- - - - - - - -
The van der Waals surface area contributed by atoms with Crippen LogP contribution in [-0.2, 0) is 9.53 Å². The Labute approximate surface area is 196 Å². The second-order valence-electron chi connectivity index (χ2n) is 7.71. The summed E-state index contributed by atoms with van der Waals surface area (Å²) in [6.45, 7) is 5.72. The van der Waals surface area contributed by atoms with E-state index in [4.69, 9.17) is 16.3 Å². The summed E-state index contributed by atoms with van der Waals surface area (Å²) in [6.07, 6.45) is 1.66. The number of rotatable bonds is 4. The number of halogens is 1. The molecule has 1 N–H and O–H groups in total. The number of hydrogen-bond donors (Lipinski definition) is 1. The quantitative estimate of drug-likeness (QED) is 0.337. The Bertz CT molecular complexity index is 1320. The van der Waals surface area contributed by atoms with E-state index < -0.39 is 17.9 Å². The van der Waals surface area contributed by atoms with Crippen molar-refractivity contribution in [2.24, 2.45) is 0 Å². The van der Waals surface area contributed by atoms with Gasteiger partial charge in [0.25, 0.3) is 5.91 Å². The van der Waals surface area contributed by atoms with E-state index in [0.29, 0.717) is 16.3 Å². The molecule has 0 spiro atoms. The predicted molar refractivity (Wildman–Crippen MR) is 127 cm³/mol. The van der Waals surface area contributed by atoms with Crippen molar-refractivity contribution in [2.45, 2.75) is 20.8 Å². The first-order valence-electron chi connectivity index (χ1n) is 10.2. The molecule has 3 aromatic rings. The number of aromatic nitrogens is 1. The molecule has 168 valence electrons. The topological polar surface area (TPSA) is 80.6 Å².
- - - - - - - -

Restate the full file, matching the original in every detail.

The van der Waals surface area contributed by atoms with Crippen LogP contribution in [-0.2, 0) is 9.53 Å². The Labute approximate surface area is 196 Å². The second-order valence-electron chi connectivity index (χ2n) is 7.71. The summed E-state index contributed by atoms with van der Waals surface area (Å²) in [6.45, 7) is 5.72. The van der Waals surface area contributed by atoms with E-state index in [4.69, 9.17) is 16.3 Å². The summed E-state index contributed by atoms with van der Waals surface area (Å²) in [6.07, 6.45) is 1.66. The number of rotatable bonds is 4. The number of halogens is 1. The molecule has 1 N–H and O–H groups in total. The number of hydrogen-bond donors (Lipinski definition) is 1. The quantitative estimate of drug-likeness (QED) is 0.337. The Bertz CT molecular complexity index is 1320. The van der Waals surface area contributed by atoms with E-state index < -0.39 is 17.9 Å². The van der Waals surface area contributed by atoms with Crippen molar-refractivity contribution in [2.24, 2.45) is 0 Å². The van der Waals surface area contributed by atoms with Gasteiger partial charge in [0.25, 0.3) is 5.91 Å². The van der Waals surface area contributed by atoms with E-state index in [0.29, 0.717) is 16.3 Å². The molecule has 0 spiro atoms. The predicted molar refractivity (Wildman–Crippen MR) is 127 cm³/mol. The van der Waals surface area contributed by atoms with Crippen molar-refractivity contribution in [2.45, 2.75) is 20.8 Å². The first-order valence-electron chi connectivity index (χ1n) is 10.2. The molecule has 3 aromatic rings. The number of aromatic nitrogens is 1. The molecule has 168 valence electrons. The topological polar surface area (TPSA) is 80.6 Å².